In a new notice, the U.S. Department of State informs of its approval to sell Finland its Guided Multiple Launch Rocket Systems (GMLRS), and in accordance with the procedure, revealed qualitative and quantitative data regarding the possible contract.
In the document, we can see that Helsinki is willing to procure 400 packages of missiles of various types: 150 packs of either M30A1 or M30A2 types with warheads containing 180,000 tungsten elements, and 250 missile packs of M31A1 or M31A2 with ordinary high-explosive fragmentation warheads.
One such missile package consists of six GMLRS missiles, that brings the total number of missiles requested by Finland up to 2,400. Each of them, as a reminder, has individual guidance and firing range of 80 km. The country currently has 22 launchers M270 (tracked version of M142 HIMARS).
Anyway, the most interesting part is the price of the contract: combined with logistical and other additional services, it is US $535 million. Roughly, $222,900 per GMLRS missile. But we should highlight that this is the "export" price, which is always higher compared to the one charged for a domestic buyer, just like in the russian federation.
So, for the U.S. Army, the approximate price tag would be around $100,000 per missile. Also, there is a notice that for Finland, the "actual dollar value will be lower depending on final requirements, budget authority, and signed sales agreement(s), if and when concluded", i.e. depending on what types of missiles will be sent in the end.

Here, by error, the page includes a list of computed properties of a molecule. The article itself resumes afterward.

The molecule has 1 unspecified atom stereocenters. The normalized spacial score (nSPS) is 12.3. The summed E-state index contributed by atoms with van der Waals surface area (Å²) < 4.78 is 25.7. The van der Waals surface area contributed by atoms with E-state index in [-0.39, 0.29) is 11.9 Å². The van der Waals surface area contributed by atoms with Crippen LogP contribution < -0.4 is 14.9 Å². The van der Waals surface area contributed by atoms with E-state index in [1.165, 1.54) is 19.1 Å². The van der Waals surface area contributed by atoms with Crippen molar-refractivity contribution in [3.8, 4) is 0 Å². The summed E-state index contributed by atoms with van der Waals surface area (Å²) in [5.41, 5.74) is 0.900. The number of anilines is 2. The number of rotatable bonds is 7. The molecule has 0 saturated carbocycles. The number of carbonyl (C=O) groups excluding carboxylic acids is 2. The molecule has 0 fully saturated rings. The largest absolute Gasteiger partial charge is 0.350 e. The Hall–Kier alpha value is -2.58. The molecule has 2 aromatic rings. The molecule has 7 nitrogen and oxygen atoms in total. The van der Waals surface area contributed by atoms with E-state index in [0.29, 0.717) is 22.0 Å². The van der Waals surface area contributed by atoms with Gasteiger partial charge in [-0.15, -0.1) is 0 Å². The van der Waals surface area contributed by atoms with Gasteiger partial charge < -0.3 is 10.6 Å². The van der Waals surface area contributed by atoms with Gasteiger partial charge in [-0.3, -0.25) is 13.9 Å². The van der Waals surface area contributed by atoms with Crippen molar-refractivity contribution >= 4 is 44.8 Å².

Thanks to this information, it is possible to find out how the cost of GMLRS missiles for export changes. For example, we can compare it to a similar document from the U.S. State Department regarding the purchase by Jordan of 72 packages of M31 missiles in 2015. That is, 432 missiles for $192 million, which brings us to $444,444 per unit. At the same time, in 2016, France purchased 21 packs for $60 million, that is, $476,100 per GMLRS missile.
Another interesting aspect of the agreement with Finland is the willingness of the US to sell 50% of the pledged missiles from the stocks of the U.S. army. To put it simply, once the agreement is signed, an extremely brief transfer of weapons will take place.
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